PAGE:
How Do Confidence Intervals Work?
Description

This simulation shows the confidence interval, \( \bar{x} \pm m \), for \( μ \) based on random samples of size \( n \) from a normal population with mean \( μ \) and standard deviation \( \sigma \), where \( \bar{x} \) is the sample mean and \( m \) is the margin of error for a level \( C \) interval. There are two cases, corresponding to when \( \sigma \) is assumed known, or is not known and is estimated by the standard deviation in the sample. For the known \( \sigma \) case, \( m = \sigma z^{*} / \sqrt{n} \), where the critical value \( z^{*} \) is determined so that the area to the right of \( z^{*} \) is \( (1 – C) / 2 \). Similarly in the unknown \( \sigma \) case, \( m = t^{*} s / \sqrt{n} \), where \( s \) is the sample standard deviation and \( t^{*} \) is the critical value determined from a t-distribution with \( ( n – 1) \) degrees of freedom.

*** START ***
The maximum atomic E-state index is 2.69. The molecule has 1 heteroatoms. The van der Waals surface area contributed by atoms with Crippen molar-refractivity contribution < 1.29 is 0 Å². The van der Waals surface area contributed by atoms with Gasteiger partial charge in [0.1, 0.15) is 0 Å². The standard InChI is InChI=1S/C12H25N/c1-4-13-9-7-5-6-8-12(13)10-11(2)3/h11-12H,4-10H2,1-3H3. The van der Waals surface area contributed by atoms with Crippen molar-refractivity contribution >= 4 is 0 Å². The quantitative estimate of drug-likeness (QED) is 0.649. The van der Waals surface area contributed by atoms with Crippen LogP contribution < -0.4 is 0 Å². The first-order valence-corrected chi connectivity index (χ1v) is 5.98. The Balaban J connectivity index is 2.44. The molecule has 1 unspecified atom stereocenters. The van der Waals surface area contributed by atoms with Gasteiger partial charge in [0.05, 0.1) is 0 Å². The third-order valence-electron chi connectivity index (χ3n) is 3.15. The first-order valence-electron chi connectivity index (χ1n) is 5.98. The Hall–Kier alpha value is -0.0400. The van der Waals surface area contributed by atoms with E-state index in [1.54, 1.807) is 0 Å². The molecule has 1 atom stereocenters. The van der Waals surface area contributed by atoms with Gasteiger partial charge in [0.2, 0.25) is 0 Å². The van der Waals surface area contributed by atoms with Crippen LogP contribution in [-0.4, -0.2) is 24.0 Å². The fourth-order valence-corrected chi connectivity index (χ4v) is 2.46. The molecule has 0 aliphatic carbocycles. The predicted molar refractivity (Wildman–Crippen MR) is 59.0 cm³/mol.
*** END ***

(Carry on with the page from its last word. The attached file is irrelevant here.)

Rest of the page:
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About

Author: Ian McLeod. Open content licensed under CC BY-NC-SA.

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